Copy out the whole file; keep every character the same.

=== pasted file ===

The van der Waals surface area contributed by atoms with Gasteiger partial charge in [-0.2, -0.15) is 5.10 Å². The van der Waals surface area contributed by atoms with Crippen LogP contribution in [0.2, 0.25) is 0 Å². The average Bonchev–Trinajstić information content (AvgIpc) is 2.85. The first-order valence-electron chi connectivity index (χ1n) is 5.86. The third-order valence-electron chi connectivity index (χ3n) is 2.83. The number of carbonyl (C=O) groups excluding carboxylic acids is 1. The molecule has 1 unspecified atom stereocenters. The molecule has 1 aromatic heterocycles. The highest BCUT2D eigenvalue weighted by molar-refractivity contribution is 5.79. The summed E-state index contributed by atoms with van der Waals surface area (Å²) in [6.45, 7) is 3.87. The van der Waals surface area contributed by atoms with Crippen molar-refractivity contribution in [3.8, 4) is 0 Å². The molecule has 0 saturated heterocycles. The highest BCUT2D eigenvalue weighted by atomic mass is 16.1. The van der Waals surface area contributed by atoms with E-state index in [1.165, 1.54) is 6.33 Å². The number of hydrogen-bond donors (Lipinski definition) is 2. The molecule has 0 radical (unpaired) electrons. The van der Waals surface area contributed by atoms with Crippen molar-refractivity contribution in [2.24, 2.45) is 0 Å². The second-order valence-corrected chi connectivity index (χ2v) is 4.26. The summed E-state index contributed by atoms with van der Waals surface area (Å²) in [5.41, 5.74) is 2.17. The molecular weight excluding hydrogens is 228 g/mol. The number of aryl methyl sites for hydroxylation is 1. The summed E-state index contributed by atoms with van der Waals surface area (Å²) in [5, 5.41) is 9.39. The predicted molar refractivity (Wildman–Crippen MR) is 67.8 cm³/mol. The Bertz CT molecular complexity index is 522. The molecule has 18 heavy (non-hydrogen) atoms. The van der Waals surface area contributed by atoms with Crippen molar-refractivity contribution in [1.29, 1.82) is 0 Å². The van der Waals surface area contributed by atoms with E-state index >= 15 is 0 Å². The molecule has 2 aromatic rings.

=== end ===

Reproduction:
The van der Waals surface area contributed by atoms with Gasteiger partial charge in [-0.2, -0.15) is 5.10 Å². The van der Waals surface area contributed by atoms with Crippen LogP contribution in [0.2, 0.25) is 0 Å². The average Bonchev–Trinajstić information content (AvgIpc) is 2.85. The first-order valence-electron chi connectivity index (χ1n) is 5.86. The third-order valence-electron chi connectivity index (χ3n) is 2.83. The number of carbonyl (C=O) groups excluding carboxylic acids is 1. The molecule has 1 unspecified atom stereocenters. The molecule has 1 aromatic heterocycles. The highest BCUT2D eigenvalue weighted by molar-refractivity contribution is 5.79. The summed E-state index contributed by atoms with van der Waals surface area (Å²) in [6.45, 7) is 3.87. The van der Waals surface area contributed by atoms with Crippen molar-refractivity contribution in [3.8, 4) is 0 Å². The molecule has 0 saturated heterocycles. The highest BCUT2D eigenvalue weighted by atomic mass is 16.1. The van der Waals surface area contributed by atoms with E-state index in [1.165, 1.54) is 6.33 Å². The number of hydrogen-bond donors (Lipinski definition) is 2. The molecule has 0 radical (unpaired) electrons. The van der Waals surface area contributed by atoms with Crippen molar-refractivity contribution in [2.24, 2.45) is 0 Å². The second-order valence-corrected chi connectivity index (χ2v) is 4.26. The summed E-state index contributed by atoms with van der Waals surface area (Å²) in [5.41, 5.74) is 2.17. The molecular weight excluding hydrogens is 228 g/mol. The number of aryl methyl sites for hydroxylation is 1. The summed E-state index contributed by atoms with van der Waals surface area (Å²) in [5, 5.41) is 9.39. The predicted molar refractivity (Wildman–Crippen MR) is 67.8 cm³/mol. The Bertz CT molecular complexity index is 522. The molecule has 18 heavy (non-hydrogen) atoms. The van der Waals surface area contributed by atoms with Crippen molar-refractivity contribution in [1.29, 1.82) is 0 Å². The van der Waals surface area contributed by atoms with E-state index >= 15 is 0 Å². The molecule has 2 aromatic rings.